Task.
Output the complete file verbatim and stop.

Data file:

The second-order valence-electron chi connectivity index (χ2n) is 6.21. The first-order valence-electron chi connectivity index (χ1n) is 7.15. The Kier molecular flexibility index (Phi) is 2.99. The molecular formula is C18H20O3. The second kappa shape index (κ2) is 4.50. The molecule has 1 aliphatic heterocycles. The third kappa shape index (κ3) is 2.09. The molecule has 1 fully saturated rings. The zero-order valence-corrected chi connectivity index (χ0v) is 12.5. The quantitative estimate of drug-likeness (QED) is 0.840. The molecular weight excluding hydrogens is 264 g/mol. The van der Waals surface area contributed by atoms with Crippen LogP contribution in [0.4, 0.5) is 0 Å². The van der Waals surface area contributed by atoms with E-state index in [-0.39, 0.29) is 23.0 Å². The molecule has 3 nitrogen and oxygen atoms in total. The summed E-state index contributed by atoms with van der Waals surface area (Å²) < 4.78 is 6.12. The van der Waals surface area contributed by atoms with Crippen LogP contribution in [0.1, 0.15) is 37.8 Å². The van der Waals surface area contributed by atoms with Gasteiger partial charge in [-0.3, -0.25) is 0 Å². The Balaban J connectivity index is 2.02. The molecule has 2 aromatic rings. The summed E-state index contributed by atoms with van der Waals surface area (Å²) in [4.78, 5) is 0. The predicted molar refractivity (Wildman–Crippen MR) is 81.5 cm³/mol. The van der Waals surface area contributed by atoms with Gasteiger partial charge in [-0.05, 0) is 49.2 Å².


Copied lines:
The second-order valence-electron chi connectivity index (χ2n) is 6.21. The first-order valence-electron chi connectivity index (χ1n) is 7.15. The Kier molecular flexibility index (Phi) is 2.99. The molecular formula is C18H20O3. The second kappa shape index (κ2) is 4.50. The molecule has 1 aliphatic heterocycles. The third kappa shape index (κ3) is 2.09. The molecule has 1 fully saturated rings. The zero-order valence-corrected chi connectivity index (χ0v) is 12.5. The quantitative estimate of drug-likeness (QED) is 0.840. The molecular weight excluding hydrogens is 264 g/mol. The van der Waals surface area contributed by atoms with Crippen LogP contribution in [0.4, 0.5) is 0 Å². The van der Waals surface area contributed by atoms with E-state index in [-0.39, 0.29) is 23.0 Å². The molecule has 3 nitrogen and oxygen atoms in total. The summed E-state index contributed by atoms with van der Waals surface area (Å²) < 4.78 is 6.12. The van der Waals surface area contributed by atoms with Crippen LogP contribution in [0.1, 0.15) is 37.8 Å². The van der Waals surface area contributed by atoms with Gasteiger partial charge in [-0.3, -0.25) is 0 Å². The Balaban J connectivity index is 2.02. The molecule has 2 aromatic rings. The summed E-state index contributed by atoms with van der Waals surface area (Å²) in [4.78, 5) is 0. The predicted molar refractivity (Wildman–Crippen MR) is 81.5 cm³/mol. The van der Waals surface area contributed by atoms with Gasteiger partial charge in [-0.05, 0) is 49.2 Å².